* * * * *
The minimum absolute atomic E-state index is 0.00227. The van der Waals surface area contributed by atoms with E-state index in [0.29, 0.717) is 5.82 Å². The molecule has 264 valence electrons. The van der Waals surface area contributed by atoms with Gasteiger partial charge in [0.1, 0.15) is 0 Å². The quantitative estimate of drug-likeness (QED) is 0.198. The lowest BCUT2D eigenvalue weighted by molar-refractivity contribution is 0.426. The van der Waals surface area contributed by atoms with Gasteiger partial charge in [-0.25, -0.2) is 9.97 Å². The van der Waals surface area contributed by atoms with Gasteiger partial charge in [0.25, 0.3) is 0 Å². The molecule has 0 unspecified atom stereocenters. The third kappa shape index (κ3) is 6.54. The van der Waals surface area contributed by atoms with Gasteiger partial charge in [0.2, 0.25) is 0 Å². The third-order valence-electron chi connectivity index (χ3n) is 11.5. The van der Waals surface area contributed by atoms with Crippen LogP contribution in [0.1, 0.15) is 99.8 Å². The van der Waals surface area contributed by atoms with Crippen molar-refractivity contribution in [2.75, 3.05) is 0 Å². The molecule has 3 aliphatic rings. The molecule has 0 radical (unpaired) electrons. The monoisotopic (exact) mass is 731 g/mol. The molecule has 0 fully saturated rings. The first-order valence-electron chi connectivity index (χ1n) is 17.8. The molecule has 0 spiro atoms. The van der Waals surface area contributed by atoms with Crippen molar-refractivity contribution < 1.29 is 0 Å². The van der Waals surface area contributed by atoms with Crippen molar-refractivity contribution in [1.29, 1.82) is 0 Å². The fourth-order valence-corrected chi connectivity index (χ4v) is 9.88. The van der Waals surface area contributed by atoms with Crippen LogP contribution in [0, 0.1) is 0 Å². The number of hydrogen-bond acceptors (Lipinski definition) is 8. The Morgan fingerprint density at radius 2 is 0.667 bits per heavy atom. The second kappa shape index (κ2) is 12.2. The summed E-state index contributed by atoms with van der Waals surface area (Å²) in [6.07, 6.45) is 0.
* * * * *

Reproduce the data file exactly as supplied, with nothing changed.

The minimum absolute atomic E-state index is 0.00227. The van der Waals surface area contributed by atoms with E-state index in [0.29, 0.717) is 5.82 Å². The molecule has 264 valence electrons. The van der Waals surface area contributed by atoms with Gasteiger partial charge in [0.1, 0.15) is 0 Å². The quantitative estimate of drug-likeness (QED) is 0.198. The lowest BCUT2D eigenvalue weighted by molar-refractivity contribution is 0.426. The van der Waals surface area contributed by atoms with Gasteiger partial charge in [-0.25, -0.2) is 9.97 Å². The van der Waals surface area contributed by atoms with Gasteiger partial charge in [0.25, 0.3) is 0 Å². The molecule has 0 unspecified atom stereocenters. The third kappa shape index (κ3) is 6.54. The van der Waals surface area contributed by atoms with Gasteiger partial charge in [0.2, 0.25) is 0 Å². The third-order valence-electron chi connectivity index (χ3n) is 11.5. The van der Waals surface area contributed by atoms with Crippen LogP contribution in [0.1, 0.15) is 99.8 Å². The van der Waals surface area contributed by atoms with Crippen molar-refractivity contribution in [2.75, 3.05) is 0 Å². The molecule has 3 aliphatic rings. The molecule has 0 radical (unpaired) electrons. The monoisotopic (exact) mass is 731 g/mol. The molecule has 0 fully saturated rings. The first-order valence-electron chi connectivity index (χ1n) is 17.8. The molecule has 0 spiro atoms. The van der Waals surface area contributed by atoms with Crippen molar-refractivity contribution < 1.29 is 0 Å². The van der Waals surface area contributed by atoms with Crippen molar-refractivity contribution in [1.29, 1.82) is 0 Å². The fourth-order valence-corrected chi connectivity index (χ4v) is 9.88. The van der Waals surface area contributed by atoms with Crippen LogP contribution in [0, 0.1) is 0 Å². The number of hydrogen-bond acceptors (Lipinski definition) is 8. The Morgan fingerprint density at radius 2 is 0.667 bits per heavy atom. The second kappa shape index (κ2) is 12.2. The summed E-state index contributed by atoms with van der Waals surface area (Å²) in [6.07, 6.45) is 0.